The first evacuation trip did reveal one physical need at our off-site storage facility that needed immediate attention. Unfortunately, none of our regular contractors had been given the okay to return to the city to work. However, through stroke of luck, we were able to share a contactor who was going into do something for a hospital. It underscores just how much our disaster plan, that we had worked diligently on, was rendered useless so quickly and the importance of creative solutions.

4. The second evacuation trip to New Orleans

The second evacuation trip occurred on September 15. At that time, our local fine arts mover had a pass from the Office of Emergency Management to go and come from New Orleans on his own. The city was stable, and a police escort was not necessary. However, controls into the city were still tight. We waited in line for one hour for our papers and that of our movers to be checked. By that time senior staff members had magnetic signs to go on the side of their cars for the trip in.

It made a tremendous difference and shortened the length of our wait. The purpose of the second trip was to remove a few additional items, and to double check the buildings.

5. Beginning to return home

Once given the okay to return to New Orleans, permission was given on a zip code basis. Senior staff members who could return did so immediately. Every supply imaginable was brought in with us. We spent a good amount of time with our HVAC people making sure that all systems were properly working. The initial days were spent in simply preparing the building to greet staff members when they would return. We immediately had to take other measures as well. We prepared security badges for all staff members.

This was necessary as addresses, telephone numbers, e-mails had changed. We asked that they give two contact people, both of whom had to know how they could be reached in the event of an emergency. One had to be outside of the greater New Orleans metropolitan region. Finally, on October 3, staff members who could return to work did return to work.

6. Preparing to re-open

The first assignment upon return was a thorough cleaning of the building. The top of every shelving unit was vacuumed. All items on shelves were removed, the items were checked for any sign of stress due to the hurricane or the period afterwards. Shelves were cleaned with alcohol. During this same period, we had environmental monitoring of the building conducted on several different occasions. On October 12, we reopened the museum portion of our institution to the public. One week later, we reopened the research center. There was much activity in the area, much work being done by construction companies, which is dangerous in itself. In fact, one construction company placed without our knowledge a very large trash bin directly behind our off site storage facility. Unfortunately, it caught fire. Because there was a security guard there, and staff, it was noticed immediately, and it only scorched a portion of the rear wall. However, had the building not been active, the fire would have go unnoticed and we would have had a major disaster.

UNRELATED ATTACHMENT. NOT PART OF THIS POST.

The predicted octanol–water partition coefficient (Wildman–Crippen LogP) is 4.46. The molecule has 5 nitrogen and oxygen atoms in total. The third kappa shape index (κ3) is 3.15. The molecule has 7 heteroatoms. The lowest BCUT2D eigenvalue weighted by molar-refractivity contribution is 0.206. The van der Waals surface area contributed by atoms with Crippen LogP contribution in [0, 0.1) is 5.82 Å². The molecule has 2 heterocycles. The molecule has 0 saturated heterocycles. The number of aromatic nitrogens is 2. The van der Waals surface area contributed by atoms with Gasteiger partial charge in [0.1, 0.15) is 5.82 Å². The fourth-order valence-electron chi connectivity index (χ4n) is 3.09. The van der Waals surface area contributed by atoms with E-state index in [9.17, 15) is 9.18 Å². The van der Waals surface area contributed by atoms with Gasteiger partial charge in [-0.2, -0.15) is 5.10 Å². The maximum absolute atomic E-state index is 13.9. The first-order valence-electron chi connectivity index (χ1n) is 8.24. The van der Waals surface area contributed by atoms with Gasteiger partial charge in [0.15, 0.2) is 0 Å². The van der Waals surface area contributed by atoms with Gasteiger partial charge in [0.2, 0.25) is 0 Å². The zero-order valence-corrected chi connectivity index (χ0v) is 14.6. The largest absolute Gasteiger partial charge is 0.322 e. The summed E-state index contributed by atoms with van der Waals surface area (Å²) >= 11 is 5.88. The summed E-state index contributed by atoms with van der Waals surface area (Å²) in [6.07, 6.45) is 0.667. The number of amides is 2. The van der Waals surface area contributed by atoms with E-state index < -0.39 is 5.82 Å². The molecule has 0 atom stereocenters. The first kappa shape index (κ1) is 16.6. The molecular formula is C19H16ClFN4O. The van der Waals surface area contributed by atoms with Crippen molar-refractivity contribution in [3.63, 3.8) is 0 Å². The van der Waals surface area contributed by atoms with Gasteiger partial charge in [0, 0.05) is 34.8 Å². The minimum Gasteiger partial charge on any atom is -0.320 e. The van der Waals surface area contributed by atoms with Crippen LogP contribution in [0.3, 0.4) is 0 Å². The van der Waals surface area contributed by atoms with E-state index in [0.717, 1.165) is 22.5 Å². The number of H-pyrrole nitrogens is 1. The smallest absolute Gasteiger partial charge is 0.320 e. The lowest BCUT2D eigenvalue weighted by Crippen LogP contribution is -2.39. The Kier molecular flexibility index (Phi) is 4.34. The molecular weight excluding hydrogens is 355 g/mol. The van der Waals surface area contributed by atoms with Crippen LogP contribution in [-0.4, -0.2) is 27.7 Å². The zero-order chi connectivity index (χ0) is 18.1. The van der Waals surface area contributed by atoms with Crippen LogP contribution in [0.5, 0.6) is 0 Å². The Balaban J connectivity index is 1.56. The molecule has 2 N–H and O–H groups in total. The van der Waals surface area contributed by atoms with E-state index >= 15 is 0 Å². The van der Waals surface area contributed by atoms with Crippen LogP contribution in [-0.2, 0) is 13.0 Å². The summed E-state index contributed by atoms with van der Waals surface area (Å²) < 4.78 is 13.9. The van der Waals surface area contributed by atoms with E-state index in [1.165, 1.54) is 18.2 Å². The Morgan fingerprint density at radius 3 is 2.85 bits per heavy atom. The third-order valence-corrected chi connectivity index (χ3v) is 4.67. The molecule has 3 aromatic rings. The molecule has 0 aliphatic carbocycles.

Finally, when all was settled we had to repatriate the collections from Alexandria. It meant dispatching staff to Alexandria to inventory the material and prepare for shipment. Upon arrival in New Orleans, again we had to inspect everything to see if it had been damaged in the course of transit.

7. The impact of Katrina upon daily functioning in the post-Katrina world.

The first thing, even in exile, was to work with our financial institution to continue to pay all bills and obligations on schedule. We also realized that we no longer had a valid mailing list. We even learned that our e-mail mailing list had an exceptionally high number of changes. We learned that receiving supplies was a challenge. Because of the vast need, national vendors had a difficult time supplying book carts.

8. Considerations in revising the disaster plan

Among the immediate responses to revising the disaster plan was that in the event of a hurricane where we evacuate, the number one item requested by the staff was to evacuate was - our own collection vehicle. We routinely microfilm our accession records. What we learned when we tested our system of evacuating priority collections, was that we did not put a set of the acquisition records microfilm with the priority collections. There is now a set of microfilm of those records ready to be evacuated. Our emergency carts were updated to include items we had not considered before - hard hats, hammers. We had a variety of items to the preparation procedure, including but not limited to - cleaning out the refrigerator, and having chains and pad locks to the electronic gates as the magnets went out with electricity, leaving them vulnerable. A better storage system for priority books was devised. (example) It was actually based on the system used for sound recordings. (example) We have also added the self-carboning rescue form to the disaster carts. Additionally we have added a "disaster wheel" and an in-house publication dealing how to respond to disasters. Departments heads have been issued lab top computers.

One thing we learned is that in the course of a disaster you do not have time to consult a disaster plan. You simply have to be trained as to what to do, do it, and be creative in doing it.

Throughout the process, communication and access to accurate information - two things upon which the recovery efforts depended upon - were the most difficult to find.

The importance of a good disaster plan is critical, more so for the less fortunate. The Archdiocese of New Orleans has a cooperative agreement with the Diocese of Baton Rouge. The Baton Rouge archivist immediately became involved in their rescue effort. In that instance, the critical lesson learned is not the importance of the first 48 hours, but what do you do in the first 48 days after such a disaster. These are views of their activity 4 months after the storm.

Today, they are continuing to rescue documents in books. As of 3 weeks ago, they were working with bound documents stored on shelves, with the water, the books expanded. The archivist had to select one bound volume to sacrifice to be able to save the others. They were still using hammers and crowbars to bust open filing cabinets. Fortunately, they had had a very active microfilming project of all records.

This is a rough draft of the presentation notes of the speaker